May 6th 2020 was the 180th anniversary of the issue of the famous Penny Black, and of course not forgetting, the Twopenny Blue and the 1d and 2d Mulready stationery envelopes and wrappers. All were valid for use on 6th May 1840, although in the cases of the Penny Black and the 1d Mulready, they were available to purchase from as early as 1st May. However the Twopenny Blue certainly wasn’t widely available on the 6th. A recent article in the April 2020 edition of The London Philatelist, “The Genesis of the Two Pence Blue Plate 1: The First Seven Days – Creation and Order” by Alan Druce FRPSL, is a highly detailed account of the printing and delivery of this stamp, which he concludes was likely only available in London on May 6th. Indeed, only one example of a 2d blue on a first day cover is known.
The Penny Black however was readily available from this date throughout the country however. In “May Dates” by Mike Jackson FRPSL, in which he records all the known usages of the 1d, 2d and Mulready stationery up to May 10th, he records 79 known usages of the Penny Black on the first day, the vast majority sent from London, but also examples from towns throughout the country from Bath to Montrose.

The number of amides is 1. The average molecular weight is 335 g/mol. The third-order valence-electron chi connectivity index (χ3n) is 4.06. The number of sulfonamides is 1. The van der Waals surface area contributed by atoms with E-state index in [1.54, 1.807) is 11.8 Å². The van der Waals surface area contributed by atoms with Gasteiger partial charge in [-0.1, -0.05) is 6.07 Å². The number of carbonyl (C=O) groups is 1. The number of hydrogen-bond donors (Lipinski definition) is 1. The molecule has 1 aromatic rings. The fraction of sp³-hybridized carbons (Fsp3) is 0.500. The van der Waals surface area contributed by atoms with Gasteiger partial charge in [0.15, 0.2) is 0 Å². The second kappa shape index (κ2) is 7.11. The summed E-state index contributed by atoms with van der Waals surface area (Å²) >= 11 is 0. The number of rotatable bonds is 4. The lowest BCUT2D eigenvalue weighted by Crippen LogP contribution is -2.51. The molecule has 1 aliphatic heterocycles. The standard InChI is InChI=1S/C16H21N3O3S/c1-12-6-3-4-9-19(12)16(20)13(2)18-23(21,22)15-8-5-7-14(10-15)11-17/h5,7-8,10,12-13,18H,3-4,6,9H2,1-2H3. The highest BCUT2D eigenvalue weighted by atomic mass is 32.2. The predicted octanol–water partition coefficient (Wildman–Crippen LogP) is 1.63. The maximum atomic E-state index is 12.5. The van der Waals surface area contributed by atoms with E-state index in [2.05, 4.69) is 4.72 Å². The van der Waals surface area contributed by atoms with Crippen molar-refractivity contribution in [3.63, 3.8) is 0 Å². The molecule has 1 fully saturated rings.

Lot 30004 in our June 30th-July 2nd auction series: 1844 Anti-Graham Caricature by John Leech, type B printed in blue, sent from Cardiff to Derby
Possibly the novelty value was stronger with the Mulready stationery on the first day as nearly double the number of 1d Mulready stationery are recorded compared to Penny Black usages. But probably not for the right reasons, as recorded in Jackson’s book, one example has the message: “Did you ever in your life see anything so abominable & disgraceful to us as a nation”! The Mulready stationery was roundly criticised at the time, and of course led to the popular caricatures which are so sought-after by collectors today, such as the example illustrated at left, which was produced as propaganda against the then Home Secretary, Sir James Graham, who admitted to having ordered the interception of letters sent to Giuseppe Mazzini, an Italian freedom fighter.
The number of recorded usages of the Penny Black remains fairly consistent for the rest of the week following the 6th, with slightly fewer sent at around 70 each day, until the Sunday 14th when the number of Penny Black covers recorded plummets to only 14. Below is lot 30017 from our June 30th-July 2nd auction series; a cover sent on May 7th with a clear despatch date (a very important detail for a May Date collector) that will be offered in our June 30th-July 2nd auction series, which is one of only five covers with a pair used on that day, 180 years ago!